Home win by Bardet?
The home nation will be counting on Romain Bardet (AG2R-La Mondiale), emphatic runner-up to Chris Froome at the last Tour de France, to fly the Tricolore flag. Though the man from Auvergne, who always endeavors to reach peak form in July, has had a characteristically quiet start to the season, finishing a disappointing eleventh in the recent Tour of Abu Dhabi, he too is making progress every year and might this time make a mark on Paris-Nice, something he has failed to achieve in years past. He will particularly be relishing the summit finish at the Col de la Couillole, and can rely on a super domestique in the form of the young Pierre Latour.
Latour will back Bardet
Other riders to watch include Russia’s Ilnur Zakarin (Katusha-Alpecin), fourth of Paris-Nice in 2016 and victor of the queen stage at La Madone d’Utelle. The long-haired Tatar finished ahead of many of the world’s best stage race contenders in Abu Dhabi, running Portugal’s Rui Costa a close second, and with a team-mate of the caliber of Tony Martin to support him Zakarin looks well equipped to take the title in Nice. Many will be placing their bets on Steven Kruijswijk (LottoNl-Jumbo) of the Netherlands, who was deprived of what looked like certain victory in last year’s Giro d’Italia by a cruel crash in the snow of the Col Agnel. ‘The Eagle of Eindhoven’ has achieved nothing of note since then, and hardly set the world on fire at last week’s Tour of Abu Dhabi, but he will be looking to rediscover his best form before this year’s Grand Tours.
Big win for Julian Alaphilippe?
Alejandro Valverde (Movistar), recent winner of the Ruta del Sol, will be missing from the start due to illness, but France’s wonderkid Julian Alaphilippe (Quick-Step Floors), the last winner of the Tour of California will be there. Argentina’s Eduardo Sepulveda will lead the charge for Fortuneo-Vital Concept, Italy’s Diego Ulissi will represent UAE Abu Dhabi, and Spain’s Omar Fraile, the best climber of the Vuelta a España in the last two years, lines up for Dimension Data. Many of the world’s finest sprinters will also be involved in the action. France’s top three fast men, Arnaud Démare (FDJ), Nacer Bouhanni (Cofidis, Solutions Crédit) and Bryan Coquard (Direct Energie) all feature, as well as Australia’s Michael Matthews (Sunweb), who impressed here last year, Norway’s Alexander Kristoff (Katusha-Alpecin), and the German titans André Greipel (Lotto Soudal), ‘the Gorilla of Rostock’, and Marcel ‘the Kaiser’ Kittel (Quick-Step Floors).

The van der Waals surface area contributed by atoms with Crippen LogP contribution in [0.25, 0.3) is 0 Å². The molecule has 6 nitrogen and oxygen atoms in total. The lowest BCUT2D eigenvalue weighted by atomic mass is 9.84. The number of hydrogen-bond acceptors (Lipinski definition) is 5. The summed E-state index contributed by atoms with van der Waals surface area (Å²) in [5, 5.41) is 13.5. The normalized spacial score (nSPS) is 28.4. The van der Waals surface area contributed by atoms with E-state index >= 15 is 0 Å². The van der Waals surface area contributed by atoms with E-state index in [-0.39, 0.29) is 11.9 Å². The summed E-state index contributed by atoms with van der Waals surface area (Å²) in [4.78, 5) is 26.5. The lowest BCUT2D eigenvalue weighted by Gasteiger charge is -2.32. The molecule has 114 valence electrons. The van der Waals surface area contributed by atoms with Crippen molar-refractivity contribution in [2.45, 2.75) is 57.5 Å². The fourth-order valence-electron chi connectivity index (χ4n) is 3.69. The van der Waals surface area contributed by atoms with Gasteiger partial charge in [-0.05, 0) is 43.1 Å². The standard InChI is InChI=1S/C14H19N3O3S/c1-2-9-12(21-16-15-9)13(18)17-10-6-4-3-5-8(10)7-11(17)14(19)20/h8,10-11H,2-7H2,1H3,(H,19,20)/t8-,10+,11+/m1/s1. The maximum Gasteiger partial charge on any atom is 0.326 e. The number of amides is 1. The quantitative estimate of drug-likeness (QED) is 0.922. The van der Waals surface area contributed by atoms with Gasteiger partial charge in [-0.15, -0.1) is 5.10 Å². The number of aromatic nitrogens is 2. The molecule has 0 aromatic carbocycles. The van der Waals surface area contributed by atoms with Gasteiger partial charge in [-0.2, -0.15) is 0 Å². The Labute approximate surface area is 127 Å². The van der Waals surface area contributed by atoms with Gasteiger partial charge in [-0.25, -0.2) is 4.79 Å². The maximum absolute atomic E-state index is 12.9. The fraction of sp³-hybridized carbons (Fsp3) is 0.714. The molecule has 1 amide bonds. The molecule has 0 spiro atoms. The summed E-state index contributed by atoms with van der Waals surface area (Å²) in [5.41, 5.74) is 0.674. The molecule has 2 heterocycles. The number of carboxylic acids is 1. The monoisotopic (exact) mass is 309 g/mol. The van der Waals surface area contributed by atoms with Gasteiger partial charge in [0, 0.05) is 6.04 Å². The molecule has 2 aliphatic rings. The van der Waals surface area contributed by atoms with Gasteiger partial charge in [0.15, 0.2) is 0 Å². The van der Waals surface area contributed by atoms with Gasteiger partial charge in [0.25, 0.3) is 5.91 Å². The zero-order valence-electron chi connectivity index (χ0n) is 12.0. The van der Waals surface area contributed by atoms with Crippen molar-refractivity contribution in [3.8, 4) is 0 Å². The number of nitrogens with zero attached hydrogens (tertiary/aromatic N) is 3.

Will the Gorilla growl in the sprints?
# Keep tuned to PEZ for Paris-Nice roadside reports and results and video in EUROTRASH. Live action can be found on Steephill.TV HERE. #
The Stages of the 2017 edition of Paris-Nice:
Sunday 5th March, 1st stage : Bois-d’Arcy > Bois-d’Arcy, 148,5 km
Monday 6th March, 2nd stage : Rochefort-en-Yvelines > Amilly, 192,5 km
Tuesday 7th March, 3rd stage : Chablis > Chalon-sur-Saône, 190 km
Wednesday 8th March, 4th stage : Beaujeu >Mont-Brouilly, 14,5 km (ITT)
Thursday 9th March, 5th stage : Quincié-en-Beaujolais > Bourg-de-Péage, 199,5 km
Friday 10th March, 6th stage : Aubagne > Fayence, 192 km
Saturday 11th March, 7th stage : Nice > Col de la Couillole, 177 km
Sunday 12th March, 8th stage : Nice > Nice, 115,5 km.
The best of Paris-Nice 2016: